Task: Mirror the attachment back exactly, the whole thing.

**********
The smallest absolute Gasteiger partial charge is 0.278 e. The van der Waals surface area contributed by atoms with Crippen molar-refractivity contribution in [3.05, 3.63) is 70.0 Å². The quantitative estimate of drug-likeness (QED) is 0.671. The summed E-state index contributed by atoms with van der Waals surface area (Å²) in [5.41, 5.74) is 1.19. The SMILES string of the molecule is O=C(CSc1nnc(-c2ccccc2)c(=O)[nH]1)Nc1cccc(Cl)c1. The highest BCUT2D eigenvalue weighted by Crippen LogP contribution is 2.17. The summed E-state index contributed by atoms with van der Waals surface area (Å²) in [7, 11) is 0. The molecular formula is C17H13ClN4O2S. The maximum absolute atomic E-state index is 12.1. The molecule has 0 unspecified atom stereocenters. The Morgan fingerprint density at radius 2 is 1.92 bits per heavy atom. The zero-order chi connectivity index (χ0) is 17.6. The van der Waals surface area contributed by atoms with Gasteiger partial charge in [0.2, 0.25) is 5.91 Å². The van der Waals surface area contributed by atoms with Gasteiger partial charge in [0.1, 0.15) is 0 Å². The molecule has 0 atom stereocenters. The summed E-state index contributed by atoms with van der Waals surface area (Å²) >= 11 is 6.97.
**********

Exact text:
The smallest absolute Gasteiger partial charge is 0.278 e. The van der Waals surface area contributed by atoms with Crippen molar-refractivity contribution in [3.05, 3.63) is 70.0 Å². The quantitative estimate of drug-likeness (QED) is 0.671. The summed E-state index contributed by atoms with van der Waals surface area (Å²) in [5.41, 5.74) is 1.19. The SMILES string of the molecule is O=C(CSc1nnc(-c2ccccc2)c(=O)[nH]1)Nc1cccc(Cl)c1. The highest BCUT2D eigenvalue weighted by Crippen LogP contribution is 2.17. The summed E-state index contributed by atoms with van der Waals surface area (Å²) in [7, 11) is 0. The molecular formula is C17H13ClN4O2S. The maximum absolute atomic E-state index is 12.1. The molecule has 0 unspecified atom stereocenters. The Morgan fingerprint density at radius 2 is 1.92 bits per heavy atom. The zero-order chi connectivity index (χ0) is 17.6. The van der Waals surface area contributed by atoms with Gasteiger partial charge in [0.2, 0.25) is 5.91 Å². The van der Waals surface area contributed by atoms with Gasteiger partial charge in [0.1, 0.15) is 0 Å². The molecule has 0 atom stereocenters. The summed E-state index contributed by atoms with van der Waals surface area (Å²) >= 11 is 6.97.